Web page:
Margaret Thatcher once said, “If you want something said, ask a man; if you want something done, ask a woman.”
This past Sunday, we launched the Women’s+ Bike Racing Initiative with a Women+ Bike Night, at none other than Launch Espresso in Golden. This initiative is the culmination of self-identifying women getting together to get shit done.
Our first event to bring women+ social riders and racers together was an informal gathering with a professional cycling panel: Meredith Miller, Jennifer Sharp, Katie F’n Compton, Margot Clyne, and Cari Higgins. The spread of experience among these successful women inspired the 50+ folks in attendance.
We talked about the different disciplines from road to track to cross to mountain. And as the women passed around the mic, I watched the audience: fixated on their words, nodding in agreement between sips of wine.
We only had two brave women join for the number-pinning contest while Margot commentated as they raced to pin. Both of them walked away with sweet prizes and everyone learned how and why to properly pin a number because of it.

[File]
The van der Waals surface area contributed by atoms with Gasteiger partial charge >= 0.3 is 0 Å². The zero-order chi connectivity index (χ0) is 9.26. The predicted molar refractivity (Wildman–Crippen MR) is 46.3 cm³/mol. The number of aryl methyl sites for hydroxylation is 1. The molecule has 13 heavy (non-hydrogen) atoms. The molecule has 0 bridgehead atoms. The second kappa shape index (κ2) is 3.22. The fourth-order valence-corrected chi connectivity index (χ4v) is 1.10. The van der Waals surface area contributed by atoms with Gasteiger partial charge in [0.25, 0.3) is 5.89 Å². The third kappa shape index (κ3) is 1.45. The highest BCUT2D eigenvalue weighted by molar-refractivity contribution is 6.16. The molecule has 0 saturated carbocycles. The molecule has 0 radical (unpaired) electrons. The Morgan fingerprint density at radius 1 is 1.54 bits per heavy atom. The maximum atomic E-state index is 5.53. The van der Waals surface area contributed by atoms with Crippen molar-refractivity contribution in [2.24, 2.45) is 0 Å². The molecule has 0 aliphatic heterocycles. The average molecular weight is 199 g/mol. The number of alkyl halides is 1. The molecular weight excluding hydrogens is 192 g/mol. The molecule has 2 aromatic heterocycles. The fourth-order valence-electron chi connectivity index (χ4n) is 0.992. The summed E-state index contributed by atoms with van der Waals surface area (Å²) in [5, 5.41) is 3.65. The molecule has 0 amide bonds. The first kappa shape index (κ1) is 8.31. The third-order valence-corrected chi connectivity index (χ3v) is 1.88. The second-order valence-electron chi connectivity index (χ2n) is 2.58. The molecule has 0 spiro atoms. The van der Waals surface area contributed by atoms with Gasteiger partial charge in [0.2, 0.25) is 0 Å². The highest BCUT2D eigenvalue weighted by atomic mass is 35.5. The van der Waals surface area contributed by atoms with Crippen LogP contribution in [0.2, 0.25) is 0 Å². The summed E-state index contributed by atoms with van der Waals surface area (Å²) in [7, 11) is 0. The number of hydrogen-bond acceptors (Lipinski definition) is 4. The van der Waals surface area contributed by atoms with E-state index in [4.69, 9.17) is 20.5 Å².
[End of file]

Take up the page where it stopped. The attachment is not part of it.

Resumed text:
Jen Sharp, an ALP Cycles Coach, explained the importance of mental toughness and consistency when racing.
I first noticed the lack of women at bike races two years ago among the sea of Lycra-clad men nearly bursting at the seams with old-school bike-racing philosophy and sweaty testosterone. “Where are the women?” I wondered.
There were women on bikes. There were entire production lines of women-specific bikes.
So why weren’t more racing?
I remember when I started racing – not knowing anything about it. I didn’t know what category to sign up for, licenses I needed, or what was required for racing. I wanted to find a way to make it less intimidating for a woman to try bike racing. I wanted to make it exciting and fun; to give women confidence to take beyond bike racing and to eliminate the barriers that prevent women from trying racing.
It starts with women supporting women. We saw it in the room with Katie Macarelli keeping the conversation going with the panel. We saw it when Katie Compton turned to the panel and everyone burst out laughing. It was there when women from the audience had the courage to ask questions. We recognized it when women left that night with each other’s contact information so they can ride bikes together.
It doesn’t stop here. We’ll keep the wheels spinning as we introduce more events and clinics to help self-identifying women learn to race confidently without spending all of your paychecks.